Representatives from the Las Vegas tourism and gaming industry on Friday again called on more people to get a COVID-19 vaccine after area health officials issued a recommendation earlier in the day for all individuals in the region to wear face masks in “crowded indoor public places,” even if they have been vaccinated.
While the Southern Nevada Health District (SNHD) didn’t mandate masks indoors, it said in a statement that properly worn masks have “proven to be effective” in containing the virus.
With the rise in cases and slowing vaccine rates in Clark County, the Health District’s recommendation to wear masks in crowded public settings, including grocery stores, malls, large events, and casinos, is a step to fully utilize the tools we have available to stop the pandemic,” the district said.
The Friday morning statement by district was issued less than 24 hours after Los Angeles County Health Officer Dr. Muntu David warned the 10 million residents of the southern California county against traveling to Las Vegas.
Crowds have been pouring into Las Vegas since March and they’ve been only getting larger since the gaming capitol began to fully reopen back in May, with the mask mandate relieved two months ago for vaccinated individuals. Then on June 1, Clark County lifted restrictions on capacity limits and adopted guidelines from the US Centers for Disease Control and Prevention (CDC) that only encouraged masks for non-vaccinated individuals.
In the past six weeks, images coming from Vegas attractions have shown the vast majority of people congregating mask-free.
In response to SNHD’s decision, a couple of Las Vegas casinos decided to reimplement a mask policy for their employees. According to KTNV-TV, Las Vegas Sands will require all employees, regardless of vaccination status to wear a mask when they’re in indoor public spaces or in indoor places where people gather. The Westgate Resort and Casino will also require its workers to wear a mask.
COVID By The Numbers in Nevada
Since late May, the number of COVID cases has steadily risen in Nevada, and in recent weeks the Las Vegas area has emerged as a hot spot for the Delta variant, a strain of the virus that is far more transmissible than the initial strain that triggered the pandemic 16 months ago.
According to data from the Johns Hopkins University of Medicine Coronavirus Research Center, Nevada had a seven-day daily average of 141.6 new cases on May 28. On July 2, that average was 319.4, and the rise has only become steeper since. On Wednesday, the seven-day daily average was 831.6.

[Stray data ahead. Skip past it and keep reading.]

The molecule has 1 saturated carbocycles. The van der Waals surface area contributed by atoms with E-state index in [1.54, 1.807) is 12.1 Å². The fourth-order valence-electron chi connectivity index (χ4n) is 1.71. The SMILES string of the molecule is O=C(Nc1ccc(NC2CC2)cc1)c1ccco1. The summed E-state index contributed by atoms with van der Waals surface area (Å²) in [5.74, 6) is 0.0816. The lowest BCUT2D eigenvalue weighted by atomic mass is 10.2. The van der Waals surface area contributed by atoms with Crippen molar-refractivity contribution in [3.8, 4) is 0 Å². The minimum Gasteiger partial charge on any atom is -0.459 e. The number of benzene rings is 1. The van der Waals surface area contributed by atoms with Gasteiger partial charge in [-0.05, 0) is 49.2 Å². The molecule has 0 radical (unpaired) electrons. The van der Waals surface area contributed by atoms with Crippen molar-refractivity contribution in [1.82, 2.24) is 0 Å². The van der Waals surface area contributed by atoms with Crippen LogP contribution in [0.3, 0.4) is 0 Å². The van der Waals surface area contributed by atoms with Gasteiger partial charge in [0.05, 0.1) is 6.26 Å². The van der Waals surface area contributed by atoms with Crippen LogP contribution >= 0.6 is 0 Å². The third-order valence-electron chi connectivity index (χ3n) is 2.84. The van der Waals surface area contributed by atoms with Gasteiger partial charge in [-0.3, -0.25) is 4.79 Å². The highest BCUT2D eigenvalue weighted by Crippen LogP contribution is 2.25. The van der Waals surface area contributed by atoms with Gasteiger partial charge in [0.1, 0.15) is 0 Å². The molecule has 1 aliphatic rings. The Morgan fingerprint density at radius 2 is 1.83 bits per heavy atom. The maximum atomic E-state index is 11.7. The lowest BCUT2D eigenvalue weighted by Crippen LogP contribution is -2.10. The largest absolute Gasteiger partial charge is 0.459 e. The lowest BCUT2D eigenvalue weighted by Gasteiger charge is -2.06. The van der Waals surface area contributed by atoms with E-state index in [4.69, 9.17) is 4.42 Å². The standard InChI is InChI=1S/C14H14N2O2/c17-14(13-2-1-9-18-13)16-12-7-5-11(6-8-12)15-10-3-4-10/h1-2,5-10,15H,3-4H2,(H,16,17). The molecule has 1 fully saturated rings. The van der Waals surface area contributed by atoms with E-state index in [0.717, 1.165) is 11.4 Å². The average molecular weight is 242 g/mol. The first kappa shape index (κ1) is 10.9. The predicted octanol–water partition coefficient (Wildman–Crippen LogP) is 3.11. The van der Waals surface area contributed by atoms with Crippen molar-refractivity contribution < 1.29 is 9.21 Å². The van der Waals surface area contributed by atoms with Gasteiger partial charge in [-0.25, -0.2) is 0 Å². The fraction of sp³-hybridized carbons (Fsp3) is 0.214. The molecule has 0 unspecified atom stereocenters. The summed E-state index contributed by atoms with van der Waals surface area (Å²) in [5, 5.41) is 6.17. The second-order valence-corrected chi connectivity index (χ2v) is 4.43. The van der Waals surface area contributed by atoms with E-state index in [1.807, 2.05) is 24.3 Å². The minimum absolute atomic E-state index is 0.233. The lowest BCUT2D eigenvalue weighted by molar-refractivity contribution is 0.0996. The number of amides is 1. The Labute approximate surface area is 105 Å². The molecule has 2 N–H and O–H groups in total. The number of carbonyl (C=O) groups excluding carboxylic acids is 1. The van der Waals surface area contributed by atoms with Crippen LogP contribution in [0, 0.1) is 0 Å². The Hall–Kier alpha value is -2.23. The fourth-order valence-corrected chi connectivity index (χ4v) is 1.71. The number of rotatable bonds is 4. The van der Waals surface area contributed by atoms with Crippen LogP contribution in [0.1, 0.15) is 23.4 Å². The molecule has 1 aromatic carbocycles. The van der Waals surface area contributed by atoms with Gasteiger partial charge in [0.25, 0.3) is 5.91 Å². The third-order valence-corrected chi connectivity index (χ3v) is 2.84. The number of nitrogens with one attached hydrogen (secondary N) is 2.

As nearly 75 percent of Nevada’s 3.1 million resides in Clark County, it’s not surprising that the Vegas area is home to the majority of those cases. According to SNHD, Clark County had a seven-day average of 500 new daily cases as of Monday. The district’s demographic data shows the biggest increases have come from the 18-to-24 and 25-to-49 age groups.
While the case numbers soar, the vaccination rates have trended downward since a peak in mid-April and have appeared to plateau over the last couple weeks. Johns Hopkins reports that roughly 77,500 doses have been administered over the first two weeks of July.
At the beginning of the month, Nevada ranked 34th in the nation with 39.6 percent of the population fully vaccinated. Two weeks later, the state now ranks 33rd with 44.8 percent. The national average is slightly less than 49 percent.
Through Friday, SNHD reported 42 percent of Clark County were fully vaccinated.
Vegas Leaders Want People to Get a Shot
Outside of New York City, no other US city was likely impacted more by COVID-19 than Las Vegas as the pandemic led to a significant reduction in travel – especially by air. Now, that Vegas has turned the tide, stakeholders in the gaming and tourism industry want to keep it going that way.
The way to do that, they said, is by promoting the vaccines.
Lori Nelson-Kraft, the senior vice president of communications for the Las Vegas Convention and Visitors Authority, said in a statement to Casino.org Friday that the top priority for Las Vegas is the wellbeing of its workers, residents, and guests.
“We remain committed to minimizing the spread of the virus and encourage everyone to follow the guidance by health experts, most notably to get vaccinated to protect yourself and others from the virus,” she said.
Geoconda Argüello-Kline, secretary-treasurer for the Culinary Union Local 226, said in a statement the union representing 60,000 casino workers in Las Vegas and Reno will continue to abide by the guidance of both local and federal health officials.
Argüello-Kline also cited a statistic from CDC Director Dr. Rochelle Walensky that 97 percent of the people currently being admitted to hospitals because of COVID are not vaccinated.
“The Culinary Union urges Nevadans who are not yet vaccinated to get the vaccine – it is the best way to protect you, your family, our community, our hospitality jobs, and our state’s industries,” she said.
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